Grant From MythBusters Offers Advice for Aspiring Hardware Hackers

If you’ve always wanted to tinker with hardware — up to and including building robots — but didn’t know how to start, Grant Imahara of the science-themed, blow-em-up TV show MythBusters has some advice:

“Anything that’s already broken is fair game! The worst-case scenario is it stays broken. The best-case scenario is you find out how it works or, even better, transform it into something else.”

Hardware hacking, like other kinds of hacking, boils down to getting your hands dirty and possessing a desire to know what makes things tick. And for many hackers, that desire starts at an early age.

“I think it’s something you’re born with — the desire to know how things work inside,” Imahara tells Mashable. “And you can tell your kid is a hardware hacker if none of the Hot Wheels cars have wheels, if the remote control gets take apart on a weekly basis.

“The best thing to do is give them more things to take apart so they can see how things work on the inside. Give them tools, and teach them how to use those tools.”

Imahara, who is hosting a Memorial Day Science Channel special on combat robotics, says he also started hacking at a tender age. “Even when I was young, I would build things with Lego or make ‘robots’ out of cereal boxes — long before I learned metalwork. The desire to build was always there.”

Although Imahara has a degree in electrical engineering, he says the robot-builders he’s met — especially those who take their bots into combat competitions — come from a wide range of educational and professional backgrounds.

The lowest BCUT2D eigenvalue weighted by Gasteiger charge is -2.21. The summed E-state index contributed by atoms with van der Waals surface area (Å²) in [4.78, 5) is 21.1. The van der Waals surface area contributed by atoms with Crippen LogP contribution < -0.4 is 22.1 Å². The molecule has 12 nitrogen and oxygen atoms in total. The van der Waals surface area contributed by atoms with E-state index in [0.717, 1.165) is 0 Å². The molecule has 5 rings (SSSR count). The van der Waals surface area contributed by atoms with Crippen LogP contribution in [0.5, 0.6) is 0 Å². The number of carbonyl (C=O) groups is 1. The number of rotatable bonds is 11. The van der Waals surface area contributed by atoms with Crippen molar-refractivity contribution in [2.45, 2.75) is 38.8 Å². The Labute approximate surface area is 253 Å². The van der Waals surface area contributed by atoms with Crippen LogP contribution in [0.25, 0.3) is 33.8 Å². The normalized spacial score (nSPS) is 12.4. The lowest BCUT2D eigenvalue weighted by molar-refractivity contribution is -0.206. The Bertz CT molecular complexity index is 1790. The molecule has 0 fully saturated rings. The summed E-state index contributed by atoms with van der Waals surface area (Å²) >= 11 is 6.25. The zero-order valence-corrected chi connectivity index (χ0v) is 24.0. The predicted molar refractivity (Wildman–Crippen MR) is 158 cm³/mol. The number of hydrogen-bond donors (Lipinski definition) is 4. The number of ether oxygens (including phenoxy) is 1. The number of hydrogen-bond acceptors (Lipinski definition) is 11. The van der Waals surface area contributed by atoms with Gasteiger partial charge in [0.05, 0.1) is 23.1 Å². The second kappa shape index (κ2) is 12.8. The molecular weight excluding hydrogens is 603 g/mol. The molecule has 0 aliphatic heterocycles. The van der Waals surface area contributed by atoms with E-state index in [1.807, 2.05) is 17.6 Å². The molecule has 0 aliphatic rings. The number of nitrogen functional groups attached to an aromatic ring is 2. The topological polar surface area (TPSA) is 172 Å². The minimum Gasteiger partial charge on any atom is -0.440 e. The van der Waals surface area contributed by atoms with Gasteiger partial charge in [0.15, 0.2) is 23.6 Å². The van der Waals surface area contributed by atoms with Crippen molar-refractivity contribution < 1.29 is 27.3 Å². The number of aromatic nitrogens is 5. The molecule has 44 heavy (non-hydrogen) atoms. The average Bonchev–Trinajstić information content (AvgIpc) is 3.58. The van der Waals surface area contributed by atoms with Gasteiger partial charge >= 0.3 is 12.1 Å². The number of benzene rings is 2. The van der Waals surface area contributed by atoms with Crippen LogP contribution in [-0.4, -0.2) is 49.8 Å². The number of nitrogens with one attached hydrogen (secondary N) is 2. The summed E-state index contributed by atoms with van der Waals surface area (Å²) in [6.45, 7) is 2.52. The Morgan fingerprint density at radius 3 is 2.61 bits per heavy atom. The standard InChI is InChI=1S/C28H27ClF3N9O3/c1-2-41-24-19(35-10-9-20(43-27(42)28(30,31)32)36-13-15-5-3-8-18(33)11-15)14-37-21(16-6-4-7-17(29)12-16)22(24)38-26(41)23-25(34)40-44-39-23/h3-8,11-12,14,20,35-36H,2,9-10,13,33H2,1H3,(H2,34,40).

“When I started Battle Bots in 1999, the guy sitting next to me was a high school teacher with no robotics experience at all. There were special effects guys, engineers, software guys who just wrote code — all kinds of people who had a desire to build something,” he says. “And they would do it in their garages or even their kitchens…. You don’t need to be an engineer or have your own machine shop.”

Imahara also notes how much the tools for would-be hardware hackers have grown in the past decade or two.

“I remember when I was a kid and I was interested in robots, there was really nothing out there but Erector Sets and Tinker Toys,” he says. “But now there’s such a variety of robotics-specific choices that you can buy off the shelf and get someone building and programming and exploring.”

For older sorts, Imahara also gives a nod to Maker Faire, which he calls “fertile ground … It’s about ideas, and taking those ideas into something physical.”

He recommends taking a trip to Amazon to browse through the many available books on robotics. His own book Kickin’ Bot is a specific how-to guide for building combat robots.

“And these days,” Imahara adds, “you’ve also got the Internet. There are thousands of webpages and open-source guides.”

Image based on photo from Flickr, dahveed

More advice from Imahara on first design.

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